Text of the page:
Wednesday, November 19, 2008

Profile #62: RSCN

The Jordanian government knows how to raise awareness about the environment: Glamour

The people who might be able to do something to help the environment are the same people who holiday in five star resorts and stop at the Middle East's only drive-thru Starbucks as they zip to work in their flashy SUVs.

So, if Jordan wants to get its population on board in saving its fragile ecosystem - and a very fragile system it is! - meanwhile earning serious brownie points with the huge numbers of greenconscious Westerners who pass through its land each year... Glamour is the word of the day.

In fact, the Royal Society for the Conservation of Nature, as it is called, has set up nature reserves throughout the country. These reserves are more about the glamourous ecotourism than about the preservation, though. (After I visited one such site, Wadi Mujib, I questioned whether this particular reserve was actually preserving anything to start with.)

My last day in Jordan, we visited the Dead Sea Panorama complex, the newest nature reserve to be receiving tourists. It's an amazing clifftop location overlooking the Dead Sea and Palestine beyond.

As we sat on the courtyard terrace, sipping our virgin cocktails (the real kind were available, too), looking out at the beautiful view, we perused the menu. The restaurant is a lovely state-of-the-art facility with a rather nice menu of Lebanese food. It'd be the perfect setting for a wedding reception or something of the like.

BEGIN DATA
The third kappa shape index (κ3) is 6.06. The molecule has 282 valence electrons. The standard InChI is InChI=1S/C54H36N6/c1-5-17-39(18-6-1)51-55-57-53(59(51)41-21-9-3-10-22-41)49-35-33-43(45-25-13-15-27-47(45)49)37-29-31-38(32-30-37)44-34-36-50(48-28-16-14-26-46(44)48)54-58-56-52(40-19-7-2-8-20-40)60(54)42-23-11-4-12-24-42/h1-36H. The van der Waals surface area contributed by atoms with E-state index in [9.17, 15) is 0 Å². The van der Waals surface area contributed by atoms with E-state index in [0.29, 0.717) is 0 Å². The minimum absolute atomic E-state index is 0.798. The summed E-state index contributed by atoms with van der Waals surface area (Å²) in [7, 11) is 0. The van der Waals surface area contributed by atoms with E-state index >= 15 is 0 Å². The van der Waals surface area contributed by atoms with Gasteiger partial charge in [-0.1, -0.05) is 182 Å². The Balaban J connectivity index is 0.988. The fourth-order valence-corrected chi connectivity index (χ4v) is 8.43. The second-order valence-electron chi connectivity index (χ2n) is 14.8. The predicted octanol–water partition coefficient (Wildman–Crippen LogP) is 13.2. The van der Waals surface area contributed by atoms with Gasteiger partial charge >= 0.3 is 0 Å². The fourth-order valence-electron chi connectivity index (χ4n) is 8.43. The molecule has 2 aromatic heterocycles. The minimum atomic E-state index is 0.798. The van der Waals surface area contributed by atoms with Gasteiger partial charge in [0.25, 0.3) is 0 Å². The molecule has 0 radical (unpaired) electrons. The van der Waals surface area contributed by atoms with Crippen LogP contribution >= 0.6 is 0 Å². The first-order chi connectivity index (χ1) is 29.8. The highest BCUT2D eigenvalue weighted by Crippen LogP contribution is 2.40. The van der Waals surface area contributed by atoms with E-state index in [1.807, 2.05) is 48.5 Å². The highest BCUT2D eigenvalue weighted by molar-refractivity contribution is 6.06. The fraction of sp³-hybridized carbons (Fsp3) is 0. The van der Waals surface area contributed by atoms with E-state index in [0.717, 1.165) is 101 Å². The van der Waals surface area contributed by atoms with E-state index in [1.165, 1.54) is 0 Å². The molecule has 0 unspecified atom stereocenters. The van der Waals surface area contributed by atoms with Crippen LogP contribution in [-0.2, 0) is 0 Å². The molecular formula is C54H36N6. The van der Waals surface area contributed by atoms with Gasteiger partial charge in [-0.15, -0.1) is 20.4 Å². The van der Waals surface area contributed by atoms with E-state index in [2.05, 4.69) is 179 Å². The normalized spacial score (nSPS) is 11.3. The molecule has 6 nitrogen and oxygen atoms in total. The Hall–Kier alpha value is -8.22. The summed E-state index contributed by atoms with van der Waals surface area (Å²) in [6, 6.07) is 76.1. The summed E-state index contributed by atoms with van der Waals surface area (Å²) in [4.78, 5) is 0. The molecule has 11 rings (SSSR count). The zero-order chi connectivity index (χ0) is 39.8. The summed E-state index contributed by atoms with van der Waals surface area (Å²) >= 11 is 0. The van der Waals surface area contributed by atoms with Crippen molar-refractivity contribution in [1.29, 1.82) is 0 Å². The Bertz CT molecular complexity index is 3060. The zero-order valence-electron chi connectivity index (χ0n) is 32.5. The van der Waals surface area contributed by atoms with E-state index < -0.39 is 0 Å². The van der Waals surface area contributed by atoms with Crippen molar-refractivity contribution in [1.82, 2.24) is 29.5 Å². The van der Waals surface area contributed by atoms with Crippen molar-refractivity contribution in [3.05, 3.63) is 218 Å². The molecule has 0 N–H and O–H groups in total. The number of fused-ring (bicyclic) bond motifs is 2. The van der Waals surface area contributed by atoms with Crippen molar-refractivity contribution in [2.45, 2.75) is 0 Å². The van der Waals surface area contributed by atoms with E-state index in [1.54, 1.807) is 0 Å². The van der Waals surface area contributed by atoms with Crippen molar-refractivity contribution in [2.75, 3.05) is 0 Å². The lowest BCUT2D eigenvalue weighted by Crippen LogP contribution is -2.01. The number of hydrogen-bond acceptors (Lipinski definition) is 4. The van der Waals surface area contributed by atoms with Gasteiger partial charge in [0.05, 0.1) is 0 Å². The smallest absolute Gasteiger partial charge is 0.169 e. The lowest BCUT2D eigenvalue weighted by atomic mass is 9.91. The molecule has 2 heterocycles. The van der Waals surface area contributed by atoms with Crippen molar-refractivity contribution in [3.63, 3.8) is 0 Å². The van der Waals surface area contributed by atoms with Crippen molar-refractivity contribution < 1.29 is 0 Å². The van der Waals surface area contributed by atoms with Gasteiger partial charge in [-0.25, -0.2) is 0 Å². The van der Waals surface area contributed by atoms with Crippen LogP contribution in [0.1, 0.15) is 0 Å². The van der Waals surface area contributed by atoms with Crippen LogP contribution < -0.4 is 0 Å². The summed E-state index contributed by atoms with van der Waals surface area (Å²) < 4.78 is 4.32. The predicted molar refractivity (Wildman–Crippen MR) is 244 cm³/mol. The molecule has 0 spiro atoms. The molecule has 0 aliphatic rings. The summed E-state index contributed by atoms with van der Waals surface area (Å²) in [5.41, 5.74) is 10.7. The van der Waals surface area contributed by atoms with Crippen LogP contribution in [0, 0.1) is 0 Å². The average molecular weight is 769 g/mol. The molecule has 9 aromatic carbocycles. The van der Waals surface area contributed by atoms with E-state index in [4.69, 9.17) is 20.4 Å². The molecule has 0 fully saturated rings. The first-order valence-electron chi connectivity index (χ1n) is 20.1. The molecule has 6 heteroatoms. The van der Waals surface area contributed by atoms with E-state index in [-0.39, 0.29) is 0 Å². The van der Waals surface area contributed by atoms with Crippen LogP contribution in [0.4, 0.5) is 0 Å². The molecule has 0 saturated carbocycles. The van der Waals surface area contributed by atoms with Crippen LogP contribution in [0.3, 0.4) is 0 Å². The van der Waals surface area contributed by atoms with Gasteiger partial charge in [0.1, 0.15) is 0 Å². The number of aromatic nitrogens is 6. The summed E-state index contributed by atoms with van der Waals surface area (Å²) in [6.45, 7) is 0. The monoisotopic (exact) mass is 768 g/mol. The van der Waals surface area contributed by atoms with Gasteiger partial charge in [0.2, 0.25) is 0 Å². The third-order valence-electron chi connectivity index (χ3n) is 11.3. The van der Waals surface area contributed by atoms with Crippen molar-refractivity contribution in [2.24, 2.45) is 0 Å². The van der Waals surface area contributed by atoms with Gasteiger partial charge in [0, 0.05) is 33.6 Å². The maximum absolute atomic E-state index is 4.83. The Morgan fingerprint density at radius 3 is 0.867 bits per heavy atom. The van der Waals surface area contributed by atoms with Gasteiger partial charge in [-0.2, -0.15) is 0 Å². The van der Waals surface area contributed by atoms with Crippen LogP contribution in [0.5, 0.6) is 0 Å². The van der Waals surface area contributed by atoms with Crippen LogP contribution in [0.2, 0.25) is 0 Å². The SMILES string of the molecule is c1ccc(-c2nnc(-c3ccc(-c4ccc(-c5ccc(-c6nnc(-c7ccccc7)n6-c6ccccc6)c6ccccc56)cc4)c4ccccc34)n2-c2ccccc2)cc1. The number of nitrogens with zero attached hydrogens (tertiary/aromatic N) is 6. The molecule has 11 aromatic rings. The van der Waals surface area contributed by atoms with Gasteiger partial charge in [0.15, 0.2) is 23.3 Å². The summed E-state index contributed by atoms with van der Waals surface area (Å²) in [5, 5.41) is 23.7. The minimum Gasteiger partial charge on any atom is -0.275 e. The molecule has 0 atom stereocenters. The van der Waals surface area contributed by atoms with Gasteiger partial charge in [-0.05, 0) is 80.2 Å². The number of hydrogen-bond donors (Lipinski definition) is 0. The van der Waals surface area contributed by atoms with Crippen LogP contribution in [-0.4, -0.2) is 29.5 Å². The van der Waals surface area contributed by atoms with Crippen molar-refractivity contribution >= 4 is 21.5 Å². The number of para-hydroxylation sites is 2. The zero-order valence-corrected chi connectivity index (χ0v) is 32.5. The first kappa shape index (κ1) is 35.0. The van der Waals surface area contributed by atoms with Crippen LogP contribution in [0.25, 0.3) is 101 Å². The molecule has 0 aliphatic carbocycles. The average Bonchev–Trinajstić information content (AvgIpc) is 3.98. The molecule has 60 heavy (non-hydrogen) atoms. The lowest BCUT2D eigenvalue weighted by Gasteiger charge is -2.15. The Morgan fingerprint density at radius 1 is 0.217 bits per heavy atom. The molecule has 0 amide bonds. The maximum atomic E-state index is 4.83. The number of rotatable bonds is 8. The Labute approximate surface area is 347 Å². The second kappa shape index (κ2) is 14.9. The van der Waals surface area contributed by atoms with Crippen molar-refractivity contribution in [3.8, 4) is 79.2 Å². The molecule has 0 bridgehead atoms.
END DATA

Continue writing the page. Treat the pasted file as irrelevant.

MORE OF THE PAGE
My friend decided she'd like to smoke an arguile (hookah, shisha... that stuff), but the waiter apologised. He said they don't offer arguile because the land is a nature reserve. My friend apologised profusely for even suggesting such an affront. Then her sister lit up a cigarette, and the waiter brought her an ashtray. One can only push the envelope so far for the sake of nature!

There really are some lovely facilities and several of them are quite eco-friendly. Like the Fenan lodge, which is all solar-powered, meaning that people mostly walk around with candlelight at night. I've heard it's gorgeous: a candlelit B&B in an idyllic setting. Or the nearby campground where they set up the tents for you and make sure you're fed, and offer some sort of showering facilities.

Nonetheless, these reserves continue to be an adventure. We're allowed to clamber endlessly and freely over rocks and through gorges. Some of it's actually a bit dangerous. At the Dead Sea Panorama, apparently the "be careful by cliff's edge" signs are a recent addition. Anyone want to guess why? There's barely a beaten path to follow when hiking and no one really says anyone if we fall away. As we do so, we get to know our environs, see little critters us city folk don't recognise and identify unusual plant formations. Glamourous it may be, but somehow it's still rugged enough to feel green.

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